Private Dennis Meidam, Company F.

From The Soldier's and Citizen's Album, pg. 340, 341

Dennis Meidam, florist, resident at Appleton, Wis., belongs to G. A. R. Post, No. 133, of which he is a charter member. He was born April 28, 1846, in Geldermallsen in the Netherlands. He is the son of John and Rijke (Van Smallen) Meidam, and came to America with them in 1851. The family landed at the port of New York and the father engaged in business relations in Erie county in the same State until 1853, when they located in Appleton, Wisconsin. Mr. Meidam was only fifteen years old when the country was involved in war and, as soon as he was old enough, he enlisted, enrolling Oct. 7, 1864, as a recruit in F Company, 12th Wisconsin Infantry, at Appleton for three years or during the war. He was honorably discharged July 16, 1865, at Louisville, Ky. He was examined at Green Bay and reported to the military authorities at Madison, whence he went to join the regiment at Lookout Mountain preparatory to proceeding to Atlanta, thence to connect with the force of General Sherman and march to the sea. He was a participant in all the important movements of that campaign and fought at Pocotaligo and at Orangeburg and was present at the final proceedings at Bentonville. He had his severest experience while on the way to Washington to take part in the closing scenes there. The march from Raleigh was particularly hard from the condition of the roads and the heat and dust. To Mr. Meidam, the occasion was particularly distressing from an injury to his foot which he sustained in youth and unusual exercise aggravated the trouble. The command had a rest near Arlington before crossing the Long Bridge to Washington.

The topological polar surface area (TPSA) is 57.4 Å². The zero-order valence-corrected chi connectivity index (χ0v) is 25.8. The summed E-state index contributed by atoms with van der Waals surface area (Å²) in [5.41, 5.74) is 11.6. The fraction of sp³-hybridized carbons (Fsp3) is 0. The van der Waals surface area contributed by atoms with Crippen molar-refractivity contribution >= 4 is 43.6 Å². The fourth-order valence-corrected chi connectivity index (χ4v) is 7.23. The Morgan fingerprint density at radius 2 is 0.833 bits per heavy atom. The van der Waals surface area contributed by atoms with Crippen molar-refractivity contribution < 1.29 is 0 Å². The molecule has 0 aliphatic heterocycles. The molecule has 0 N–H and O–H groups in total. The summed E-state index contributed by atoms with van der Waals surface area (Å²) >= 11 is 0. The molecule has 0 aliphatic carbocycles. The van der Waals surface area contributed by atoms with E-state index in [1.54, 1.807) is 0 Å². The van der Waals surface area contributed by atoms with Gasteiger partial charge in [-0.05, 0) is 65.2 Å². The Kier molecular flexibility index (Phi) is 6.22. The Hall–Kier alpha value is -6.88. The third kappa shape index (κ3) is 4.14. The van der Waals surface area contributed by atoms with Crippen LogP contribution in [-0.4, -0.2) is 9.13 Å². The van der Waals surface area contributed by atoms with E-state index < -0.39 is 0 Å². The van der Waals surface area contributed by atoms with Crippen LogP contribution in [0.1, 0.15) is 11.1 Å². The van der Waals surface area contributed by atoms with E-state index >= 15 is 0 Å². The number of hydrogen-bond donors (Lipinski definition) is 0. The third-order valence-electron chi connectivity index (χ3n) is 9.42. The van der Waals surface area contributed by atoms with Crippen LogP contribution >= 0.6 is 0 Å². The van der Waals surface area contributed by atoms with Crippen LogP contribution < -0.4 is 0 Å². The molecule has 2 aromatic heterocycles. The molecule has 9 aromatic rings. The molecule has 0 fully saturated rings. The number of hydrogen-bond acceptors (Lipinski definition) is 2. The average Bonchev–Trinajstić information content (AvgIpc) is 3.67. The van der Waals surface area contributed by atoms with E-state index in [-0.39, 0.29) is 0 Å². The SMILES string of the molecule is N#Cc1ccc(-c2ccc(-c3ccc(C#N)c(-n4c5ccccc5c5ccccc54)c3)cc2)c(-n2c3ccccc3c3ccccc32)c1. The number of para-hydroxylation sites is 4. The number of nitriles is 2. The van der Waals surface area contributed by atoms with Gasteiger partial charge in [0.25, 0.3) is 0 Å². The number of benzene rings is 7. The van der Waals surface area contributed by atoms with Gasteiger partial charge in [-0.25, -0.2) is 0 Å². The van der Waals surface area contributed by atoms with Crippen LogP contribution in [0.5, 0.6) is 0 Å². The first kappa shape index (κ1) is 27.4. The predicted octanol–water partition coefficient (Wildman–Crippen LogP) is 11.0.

After the war he returned to Appleton and was variously employed for some time, and finally assumed charge of a corps of men engaged in the construction of the Lake Shore railroad. When it was completed he engaged with Mr. J. E. Harriman, the superintendent of the Riverside cemetery at Appleton, where he conducts his business as a florist and has charge of the greenhouses. He has been thrifty and industrious and is a man of probity and stainless character, possessing the sturdy honesty and sound sense of his nation.

He was married June 9, 1870, to Martha, daughter of Dennis A. and Margaret (De Witt) Van Owen. Mrs. Meidam was born in the same town in Holland as her husband, came to America on the same ship with him and was married to him in Appleton. They have seven children named John H., Henry B., Dennis Jr., Kate, Jennie, Margaret and Stephen Willard. Mr. and Mrs. Meidam both belong to a race which possesses traits of patriotism and love of country which have made it prominent in its own and the history of other nations. Members of her family became soldiers in the civil war in this country; an uncle of his, named Antoine Meidam was all enlisted man in a Michigan regiment, and his brother, Stephen, whose sketch appears on another page, was also a soldier. Mr. Meidam's portrait on page 336 was copied from a photograph taken in 1888.